By Staff Sgt. Shelia Sledge, 13th Public Affairs DetachmentJanuary 24, 2011
FORT IRWIN, Calif. -- Training hard and conducting Situational Training Exercises are just a few things Soldiers are doing at the National Training Center, Fort Irwin, Calif. Gen. George W. Casey Jr., chief of staff, visited 3rd Brigade Combat Team, 25th Infantry Division (Broncos) during their strenuous training Saturday here.
As the Bronco Soldiers train and prepare for a yearlong deployment to Afghanistan, Casey stopped by to see the Soldiers train and to talk with Col. Richard Kim, 3rd BCT, 25th Inf. Div., commander of 3rd BCT.
"My main reason for coming out here today was to see how the National Training Center was adapting itself, so when later this year we have units come through to do training other than for Iraq or Afghanistan, we will be prepared to do that," Casey said. "Because I think everybody knows that the last five years have been exclusively preparing the Soldiers for Afghanistan."
Casey said that Kim talked to him about how pleased he was with the stressful nature of the exercise and how it has made him react to different situations throughout the training.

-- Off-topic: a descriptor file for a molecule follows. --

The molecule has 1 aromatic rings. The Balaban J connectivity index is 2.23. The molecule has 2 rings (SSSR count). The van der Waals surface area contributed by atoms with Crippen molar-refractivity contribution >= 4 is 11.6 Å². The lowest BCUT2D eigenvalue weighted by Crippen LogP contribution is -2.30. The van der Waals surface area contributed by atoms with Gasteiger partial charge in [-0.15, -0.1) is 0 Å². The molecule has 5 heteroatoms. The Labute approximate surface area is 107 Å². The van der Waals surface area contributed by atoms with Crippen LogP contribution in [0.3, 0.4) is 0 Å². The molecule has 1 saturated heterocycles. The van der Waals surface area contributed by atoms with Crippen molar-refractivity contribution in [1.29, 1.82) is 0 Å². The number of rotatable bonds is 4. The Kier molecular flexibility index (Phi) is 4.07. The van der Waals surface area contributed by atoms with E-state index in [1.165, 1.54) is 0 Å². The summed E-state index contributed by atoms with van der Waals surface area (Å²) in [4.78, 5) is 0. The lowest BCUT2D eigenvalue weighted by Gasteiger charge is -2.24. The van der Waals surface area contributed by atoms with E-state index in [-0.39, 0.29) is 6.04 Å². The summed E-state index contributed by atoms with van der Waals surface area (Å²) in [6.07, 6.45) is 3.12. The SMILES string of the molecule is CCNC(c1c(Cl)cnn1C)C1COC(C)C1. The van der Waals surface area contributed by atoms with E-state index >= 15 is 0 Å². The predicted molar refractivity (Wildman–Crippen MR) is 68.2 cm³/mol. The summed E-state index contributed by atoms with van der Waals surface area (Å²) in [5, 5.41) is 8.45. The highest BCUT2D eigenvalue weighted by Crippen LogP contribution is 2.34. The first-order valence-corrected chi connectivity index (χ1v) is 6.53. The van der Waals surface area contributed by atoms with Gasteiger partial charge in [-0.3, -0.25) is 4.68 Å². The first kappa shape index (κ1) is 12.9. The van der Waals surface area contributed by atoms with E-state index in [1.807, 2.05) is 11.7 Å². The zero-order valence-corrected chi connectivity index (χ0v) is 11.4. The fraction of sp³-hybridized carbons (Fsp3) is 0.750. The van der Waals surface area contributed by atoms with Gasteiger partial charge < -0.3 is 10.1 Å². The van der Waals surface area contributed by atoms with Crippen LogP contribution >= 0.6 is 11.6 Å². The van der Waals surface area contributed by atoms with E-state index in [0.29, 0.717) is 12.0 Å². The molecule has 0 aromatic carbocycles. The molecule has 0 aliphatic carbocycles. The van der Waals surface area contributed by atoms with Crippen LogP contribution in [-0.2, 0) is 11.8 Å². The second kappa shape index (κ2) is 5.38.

"My team and I will leave here, one performing as a team and two better prepared for this upcoming mission," Kim said to the Casey.
During the Broncos training throughout their stay at NTC, most soldiers go through STX that will help prepare them for their deployment.
"We are receiving the exact environmental training while in the 'box,'" Kim said. "This is very realistic and challenging training that will prepare them better for the environment and terrain that we will face in Afghanistan."
Even though this training is catered to Afghanistan right now, NTC is looking for way to improve training, so Soldiers can be trained on several regions throughout the world.
"I think the biggest changes you will see is the versatility that needs to be here, so we can train units on Iraq and Afghanistan or other specific missions, but at the same time train them for a range of missions," Casey said.
Casey said that these Soldiers have to be versatile enough to train for Afghanistan one day and then the next day for a different rotation, because you never know what will happen next.
Casey also spoke about the changes of manpower throughout the Army. He stated that the Army has enlisted more than 100,000 troops over the last five years with the intent that once the Soldiers, like the ones from Bronco team, return home from deployment, they could have two-years stabilization with their families instead of 18 months before deploying again.
With this being Casey's last trip to NTC, before retiring after severing more than 40 years in the military, he wanted to tell Bronco brigade troops, "train hard, have a good plan and stay focused on your mission."